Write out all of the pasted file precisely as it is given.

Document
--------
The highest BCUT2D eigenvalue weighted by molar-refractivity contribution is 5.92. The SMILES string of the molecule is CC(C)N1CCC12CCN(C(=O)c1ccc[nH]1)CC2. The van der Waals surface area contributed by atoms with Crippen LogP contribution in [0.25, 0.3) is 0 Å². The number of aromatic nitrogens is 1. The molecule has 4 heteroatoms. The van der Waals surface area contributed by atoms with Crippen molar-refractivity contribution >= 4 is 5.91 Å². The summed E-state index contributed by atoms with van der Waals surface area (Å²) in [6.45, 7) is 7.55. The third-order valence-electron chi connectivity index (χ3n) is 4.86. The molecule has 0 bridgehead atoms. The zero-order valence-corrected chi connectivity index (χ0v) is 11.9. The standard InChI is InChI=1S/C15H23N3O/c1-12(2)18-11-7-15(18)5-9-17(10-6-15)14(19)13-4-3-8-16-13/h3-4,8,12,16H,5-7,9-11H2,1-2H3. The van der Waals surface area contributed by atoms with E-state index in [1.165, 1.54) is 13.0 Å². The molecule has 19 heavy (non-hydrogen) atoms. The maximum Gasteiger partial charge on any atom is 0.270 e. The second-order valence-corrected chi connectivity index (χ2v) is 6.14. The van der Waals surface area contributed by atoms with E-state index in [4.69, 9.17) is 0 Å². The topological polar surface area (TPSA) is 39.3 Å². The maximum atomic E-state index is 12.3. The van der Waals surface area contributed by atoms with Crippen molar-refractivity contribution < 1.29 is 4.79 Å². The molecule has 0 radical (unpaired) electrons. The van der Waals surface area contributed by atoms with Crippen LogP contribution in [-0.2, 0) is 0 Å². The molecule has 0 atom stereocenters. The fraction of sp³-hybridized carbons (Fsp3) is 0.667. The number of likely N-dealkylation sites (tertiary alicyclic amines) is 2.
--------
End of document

The highest BCUT2D eigenvalue weighted by molar-refractivity contribution is 5.92. The SMILES string of the molecule is CC(C)N1CCC12CCN(C(=O)c1ccc[nH]1)CC2. The van der Waals surface area contributed by atoms with Crippen LogP contribution in [0.25, 0.3) is 0 Å². The number of aromatic nitrogens is 1. The molecule has 4 heteroatoms. The van der Waals surface area contributed by atoms with Crippen molar-refractivity contribution >= 4 is 5.91 Å². The summed E-state index contributed by atoms with van der Waals surface area (Å²) in [6.45, 7) is 7.55. The third-order valence-electron chi connectivity index (χ3n) is 4.86. The molecule has 0 bridgehead atoms. The zero-order valence-corrected chi connectivity index (χ0v) is 11.9. The standard InChI is InChI=1S/C15H23N3O/c1-12(2)18-11-7-15(18)5-9-17(10-6-15)14(19)13-4-3-8-16-13/h3-4,8,12,16H,5-7,9-11H2,1-2H3. The van der Waals surface area contributed by atoms with E-state index in [1.165, 1.54) is 13.0 Å². The molecule has 19 heavy (non-hydrogen) atoms. The maximum Gasteiger partial charge on any atom is 0.270 e. The second-order valence-corrected chi connectivity index (χ2v) is 6.14. The van der Waals surface area contributed by atoms with E-state index in [4.69, 9.17) is 0 Å². The topological polar surface area (TPSA) is 39.3 Å². The maximum atomic E-state index is 12.3. The van der Waals surface area contributed by atoms with Crippen molar-refractivity contribution < 1.29 is 4.79 Å². The molecule has 0 radical (unpaired) electrons. The van der Waals surface area contributed by atoms with Crippen LogP contribution in [-0.2, 0) is 0 Å². The molecule has 0 atom stereocenters. The fraction of sp³-hybridized carbons (Fsp3) is 0.667. The number of likely N-dealkylation sites (tertiary alicyclic amines) is 2.